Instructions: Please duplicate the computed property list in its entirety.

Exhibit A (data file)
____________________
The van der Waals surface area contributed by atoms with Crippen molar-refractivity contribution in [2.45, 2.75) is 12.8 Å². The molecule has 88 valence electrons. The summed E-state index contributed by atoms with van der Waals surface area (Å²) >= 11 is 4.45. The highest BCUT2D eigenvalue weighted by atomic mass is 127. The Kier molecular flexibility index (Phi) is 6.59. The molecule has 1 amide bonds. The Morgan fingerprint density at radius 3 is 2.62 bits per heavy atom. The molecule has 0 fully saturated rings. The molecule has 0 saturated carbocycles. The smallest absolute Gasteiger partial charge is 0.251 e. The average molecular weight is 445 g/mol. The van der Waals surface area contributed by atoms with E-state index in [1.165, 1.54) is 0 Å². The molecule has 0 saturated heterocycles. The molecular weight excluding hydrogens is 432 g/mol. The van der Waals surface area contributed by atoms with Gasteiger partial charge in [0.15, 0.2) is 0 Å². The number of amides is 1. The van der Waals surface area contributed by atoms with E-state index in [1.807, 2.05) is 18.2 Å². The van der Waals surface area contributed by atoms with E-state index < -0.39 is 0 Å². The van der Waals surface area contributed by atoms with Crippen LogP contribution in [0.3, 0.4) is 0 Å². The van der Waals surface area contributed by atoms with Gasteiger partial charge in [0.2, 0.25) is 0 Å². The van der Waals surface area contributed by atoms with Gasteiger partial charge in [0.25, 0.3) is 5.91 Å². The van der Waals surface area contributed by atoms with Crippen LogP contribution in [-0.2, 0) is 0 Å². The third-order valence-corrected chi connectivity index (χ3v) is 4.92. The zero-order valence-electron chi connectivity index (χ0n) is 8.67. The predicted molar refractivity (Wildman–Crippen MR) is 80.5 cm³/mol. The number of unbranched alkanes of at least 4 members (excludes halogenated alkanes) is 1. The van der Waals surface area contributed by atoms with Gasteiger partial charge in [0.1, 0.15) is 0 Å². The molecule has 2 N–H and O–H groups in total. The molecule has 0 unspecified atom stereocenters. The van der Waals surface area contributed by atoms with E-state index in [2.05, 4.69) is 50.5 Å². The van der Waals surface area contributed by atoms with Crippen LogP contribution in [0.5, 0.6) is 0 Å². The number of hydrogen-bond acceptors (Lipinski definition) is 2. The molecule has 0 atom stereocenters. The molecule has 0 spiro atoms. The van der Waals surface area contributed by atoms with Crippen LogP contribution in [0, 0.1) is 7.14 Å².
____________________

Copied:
The van der Waals surface area contributed by atoms with Crippen molar-refractivity contribution in [2.45, 2.75) is 12.8 Å². The molecule has 88 valence electrons. The summed E-state index contributed by atoms with van der Waals surface area (Å²) >= 11 is 4.45. The highest BCUT2D eigenvalue weighted by atomic mass is 127. The Kier molecular flexibility index (Phi) is 6.59. The molecule has 1 amide bonds. The Morgan fingerprint density at radius 3 is 2.62 bits per heavy atom. The molecule has 0 fully saturated rings. The molecule has 0 saturated carbocycles. The smallest absolute Gasteiger partial charge is 0.251 e. The average molecular weight is 445 g/mol. The van der Waals surface area contributed by atoms with E-state index in [1.165, 1.54) is 0 Å². The molecule has 0 saturated heterocycles. The molecular weight excluding hydrogens is 432 g/mol. The van der Waals surface area contributed by atoms with Gasteiger partial charge in [0.15, 0.2) is 0 Å². The number of amides is 1. The van der Waals surface area contributed by atoms with E-state index in [1.807, 2.05) is 18.2 Å². The van der Waals surface area contributed by atoms with E-state index < -0.39 is 0 Å². The van der Waals surface area contributed by atoms with Crippen LogP contribution in [0.3, 0.4) is 0 Å². The van der Waals surface area contributed by atoms with Gasteiger partial charge in [0.2, 0.25) is 0 Å². The van der Waals surface area contributed by atoms with Gasteiger partial charge in [0.25, 0.3) is 5.91 Å². The van der Waals surface area contributed by atoms with Crippen LogP contribution in [-0.2, 0) is 0 Å². The third-order valence-corrected chi connectivity index (χ3v) is 4.92. The zero-order valence-electron chi connectivity index (χ0n) is 8.67. The predicted molar refractivity (Wildman–Crippen MR) is 80.5 cm³/mol. The number of unbranched alkanes of at least 4 members (excludes halogenated alkanes) is 1. The van der Waals surface area contributed by atoms with Gasteiger partial charge in [0.1, 0.15) is 0 Å². The molecule has 2 N–H and O–H groups in total. The molecule has 0 unspecified atom stereocenters. The van der Waals surface area contributed by atoms with E-state index in [2.05, 4.69) is 50.5 Å². The van der Waals surface area contributed by atoms with Crippen LogP contribution in [0.5, 0.6) is 0 Å². The number of hydrogen-bond acceptors (Lipinski definition) is 2. The molecule has 0 atom stereocenters. The molecule has 0 spiro atoms. The van der Waals surface area contributed by atoms with Crippen LogP contribution in [0, 0.1) is 7.14 Å².